Josua Reichert

Letter Pictograms and Hand Prints

The graphic artist Josua Reichert was the first artist to be presented in the Arithmeum. It was through the printing of psalms that Reichert found his way to the Hebrew alphabet. This awakened his interest in the different alphabet forms arising in different languages. In his prints Reichert repeatedly uses letters of the alphabet, the genuine tools of a printer, as motifs and abstract elements in his compositions. The stringent geometric structures of his prints are broken up by his choice of colours, whose earthiness radiates tangible warmth. On the other hand, the harmonic balance of the colours focuses one’s faculties on the forceful compositions.

As graphic artist, Reichert – who was taught by HAP Grieshaber in Karlsruhe – has evolved steadily. His early typographical prints stand out in their unconventional way of printing.

Reichert pressed the wooden letter-types onto the paper with his feet, using the weight of his whole body. These large-format works were followed by somewhat smaller ones, when Reichert acquired a traditional knee-press. This initiated his „poesia typographica“ phase, poetry without language but with letters. Finally, Reichert freed himself from all formal constraints and now produces large hand-printed compositions using nothing but a spoon with which he rubs the paper from the back until the spoon is burning hot and the shade and thickness of colour meets with his critical approval – he has been using the same spoon for forty years now!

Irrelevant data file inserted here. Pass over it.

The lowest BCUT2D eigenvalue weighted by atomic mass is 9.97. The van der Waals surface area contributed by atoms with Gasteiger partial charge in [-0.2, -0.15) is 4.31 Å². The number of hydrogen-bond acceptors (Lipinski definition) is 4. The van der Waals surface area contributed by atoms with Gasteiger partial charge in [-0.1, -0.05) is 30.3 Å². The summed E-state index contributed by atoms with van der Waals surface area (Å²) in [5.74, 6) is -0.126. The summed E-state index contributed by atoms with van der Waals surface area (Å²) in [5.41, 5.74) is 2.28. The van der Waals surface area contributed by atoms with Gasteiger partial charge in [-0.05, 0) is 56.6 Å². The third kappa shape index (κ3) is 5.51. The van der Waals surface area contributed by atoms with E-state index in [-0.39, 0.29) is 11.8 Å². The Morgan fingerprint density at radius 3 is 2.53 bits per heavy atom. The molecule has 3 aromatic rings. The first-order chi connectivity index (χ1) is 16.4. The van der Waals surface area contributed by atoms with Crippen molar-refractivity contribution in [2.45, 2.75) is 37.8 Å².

A consequent result of this development is the newest work of Josua Reichert: the „Chaim-Alphabet“ was the center-piece of the exhibition. It exists only in the form of uncorrected trial prints, which were shown here for the first time.